I believe that the minivan is uncool because of the roles associated with it. It’s a kid hauler, a juicebox with wheels. In most cases, it’s a rolling toybox and there’s nothing cool about driving a messmobile full of kids crap and oversized carseats. I say this from a position of the highest authority as I am in the thick of driving a messmobile full of toys and oversized car seats. Despite my constant yelling at the kids to clean up their junk and myself vacuuming out all of their leavings, it’s still perpetually messy. It’s not the van that’s the problem (I refuse to call it a minivan as there is NOTHING mini about any of them), it’s the stigma. It’s the automotive equivalent of the BabyBjorn. Some owners are 100% thrilled to be parents and are willing to eschew any form of coolness, they are headfirst into the pool and don’t give a hoot about what others think. Some of us with our more crystalline egos have a hard time with parting our current selves from our cooler younger selves (not that most of us were really that cool, rose colored glasses, etc.) and don’t want to give in entirely. That is our (mine, maybe not yours) problem. The van is just fine; they cost less, get better mileage, have smaller tires, have a less complicated drivetrain, haul more people and stuff and usually have a roof rack.
    However, stacked against the CUV/SUV, one is left to swallow the lack of potential ruggedness and so-proclaimed versatility, even if never used, that an xUV has to offer. Most minivans (excluding the Sienna) are front wheel drive, some can tow a little bit, and almost no modern minvans have high ground clearance. Granted, most kid-haulers never go off road and few tow anything but it’s that the xUV COULD do these things, however improbable it is that such events come to pass.
    I say all of this as I am about to go van shopping this evening and trade off a CUV in the process. I shall have to don the goggles of parental pride as I dive deep into the waters and wash away the faux cool aspects of my younger self.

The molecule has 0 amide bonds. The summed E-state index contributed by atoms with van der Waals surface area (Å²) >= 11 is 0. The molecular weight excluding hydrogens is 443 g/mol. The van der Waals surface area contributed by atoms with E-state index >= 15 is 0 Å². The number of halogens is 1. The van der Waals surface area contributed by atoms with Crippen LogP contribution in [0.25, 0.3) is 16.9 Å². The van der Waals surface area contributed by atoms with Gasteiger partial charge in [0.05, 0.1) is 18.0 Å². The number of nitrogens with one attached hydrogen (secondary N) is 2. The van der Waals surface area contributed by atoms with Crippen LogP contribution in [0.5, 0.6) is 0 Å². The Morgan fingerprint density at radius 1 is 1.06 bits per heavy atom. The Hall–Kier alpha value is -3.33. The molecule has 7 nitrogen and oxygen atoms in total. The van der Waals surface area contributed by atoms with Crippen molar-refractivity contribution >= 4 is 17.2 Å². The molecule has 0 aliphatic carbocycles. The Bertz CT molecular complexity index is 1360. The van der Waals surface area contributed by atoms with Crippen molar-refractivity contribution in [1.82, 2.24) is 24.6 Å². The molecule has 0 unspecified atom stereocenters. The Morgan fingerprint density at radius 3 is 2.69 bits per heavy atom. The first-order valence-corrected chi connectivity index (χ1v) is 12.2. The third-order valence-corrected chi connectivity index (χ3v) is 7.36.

I may only pray that Rainier Wolfcastle was indeed wrong.

  • avatar
    Dr. Kenneth Noisewater

    An Odyssey EREV minivan with 20kWh of battery under the floor (instead of cargo space) would be a very attractive option for me. Especially in thru-the-road AWD.

  • avatar
    Boxerman

    I am in the anti camp, at least based on the vans available int he USA, in Asia its different.
    . Every Dec we rent a minivan for 2 weeks. The rental ones are usualy loaded Chryslers or Toytoas so pretty comfortavble for passengers.

    But thye drive and brake like crap(Chryco), and in an accident you feel there is way less protection than in a nice big suv, load them up and take a bend at even moderate speed and its scary, not phenominal brakes either.

    The only minivan I drove that steered and braked nicely was the toyota and its ride was beyond punishing.

    Lots of us live in the NE, we need awd and some fording ability. the roads here are also relaly crappy, a big suv soaks them up better than any van by far. Plus every snowstorm we see lots of accidents, so that exposed feelign ina van is not a plus.

    Put the crappy ride, poor accleration, poor handling worse braking(when laden) and general feelign of insecuirity into play when driving a minivan and why would you buy one.

    Plus you cant tow a race car aor a boat with it.

    Minivans like camry’s tend to be bought by people who have zero love or appreciation for vehicles, so its also guilt by association.
    Lastly kids also generally think what their parents had was uncool, and lots of parents thjese days were kids who grew up in minivans.

    So yeah they are Ok for a rental if you ahve lots of peopel to move about for a week or two, but dynamicalya pain compared to even a good suv..

    Now if you go to Asia where thye sell the Toyota Alphard, which is bit bigger than sienna and like a private jet isnide, with a very good toyota V6 and good ride, then yeah I woudl love to own a minivan, but not the cheapo crap they sell here.

  • avatar
    BamaSkip